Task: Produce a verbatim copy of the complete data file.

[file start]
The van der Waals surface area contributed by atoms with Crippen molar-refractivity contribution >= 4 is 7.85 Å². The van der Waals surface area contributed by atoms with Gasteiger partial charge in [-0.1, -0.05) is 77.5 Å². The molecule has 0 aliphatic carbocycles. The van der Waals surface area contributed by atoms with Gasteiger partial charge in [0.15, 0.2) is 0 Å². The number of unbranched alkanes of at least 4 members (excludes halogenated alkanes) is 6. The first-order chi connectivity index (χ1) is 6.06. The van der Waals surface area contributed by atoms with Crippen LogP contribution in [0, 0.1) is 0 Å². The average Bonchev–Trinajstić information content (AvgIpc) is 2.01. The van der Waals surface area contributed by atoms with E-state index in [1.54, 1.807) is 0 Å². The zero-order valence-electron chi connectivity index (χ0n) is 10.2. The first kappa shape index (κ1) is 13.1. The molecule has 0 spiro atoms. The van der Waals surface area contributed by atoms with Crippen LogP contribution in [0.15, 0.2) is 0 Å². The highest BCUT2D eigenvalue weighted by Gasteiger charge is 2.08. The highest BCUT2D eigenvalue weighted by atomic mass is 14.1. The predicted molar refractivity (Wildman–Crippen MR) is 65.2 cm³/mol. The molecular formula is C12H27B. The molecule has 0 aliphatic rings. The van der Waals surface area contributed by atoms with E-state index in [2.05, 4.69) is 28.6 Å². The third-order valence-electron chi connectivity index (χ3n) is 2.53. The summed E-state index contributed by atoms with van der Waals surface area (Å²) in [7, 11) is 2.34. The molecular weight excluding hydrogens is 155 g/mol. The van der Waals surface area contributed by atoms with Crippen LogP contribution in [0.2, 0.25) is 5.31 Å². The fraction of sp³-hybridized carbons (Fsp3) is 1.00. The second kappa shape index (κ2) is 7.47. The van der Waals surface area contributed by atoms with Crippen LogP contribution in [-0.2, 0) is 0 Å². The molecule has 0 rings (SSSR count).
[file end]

The van der Waals surface area contributed by atoms with Crippen molar-refractivity contribution >= 4 is 7.85 Å². The van der Waals surface area contributed by atoms with Gasteiger partial charge in [-0.1, -0.05) is 77.5 Å². The molecule has 0 aliphatic carbocycles. The van der Waals surface area contributed by atoms with Gasteiger partial charge in [0.15, 0.2) is 0 Å². The number of unbranched alkanes of at least 4 members (excludes halogenated alkanes) is 6. The first-order chi connectivity index (χ1) is 6.06. The van der Waals surface area contributed by atoms with Crippen LogP contribution in [0, 0.1) is 0 Å². The average Bonchev–Trinajstić information content (AvgIpc) is 2.01. The van der Waals surface area contributed by atoms with E-state index in [1.54, 1.807) is 0 Å². The zero-order valence-electron chi connectivity index (χ0n) is 10.2. The first kappa shape index (κ1) is 13.1. The molecule has 0 spiro atoms. The van der Waals surface area contributed by atoms with Crippen LogP contribution in [0.15, 0.2) is 0 Å². The highest BCUT2D eigenvalue weighted by Gasteiger charge is 2.08. The highest BCUT2D eigenvalue weighted by atomic mass is 14.1. The predicted molar refractivity (Wildman–Crippen MR) is 65.2 cm³/mol. The molecular formula is C12H27B. The molecule has 0 aliphatic rings. The van der Waals surface area contributed by atoms with E-state index in [2.05, 4.69) is 28.6 Å². The third-order valence-electron chi connectivity index (χ3n) is 2.53. The summed E-state index contributed by atoms with van der Waals surface area (Å²) in [7, 11) is 2.34. The molecular weight excluding hydrogens is 155 g/mol. The van der Waals surface area contributed by atoms with Crippen LogP contribution in [0.2, 0.25) is 5.31 Å². The fraction of sp³-hybridized carbons (Fsp3) is 1.00. The second kappa shape index (κ2) is 7.47. The van der Waals surface area contributed by atoms with Crippen LogP contribution in [-0.2, 0) is 0 Å². The molecule has 0 rings (SSSR count).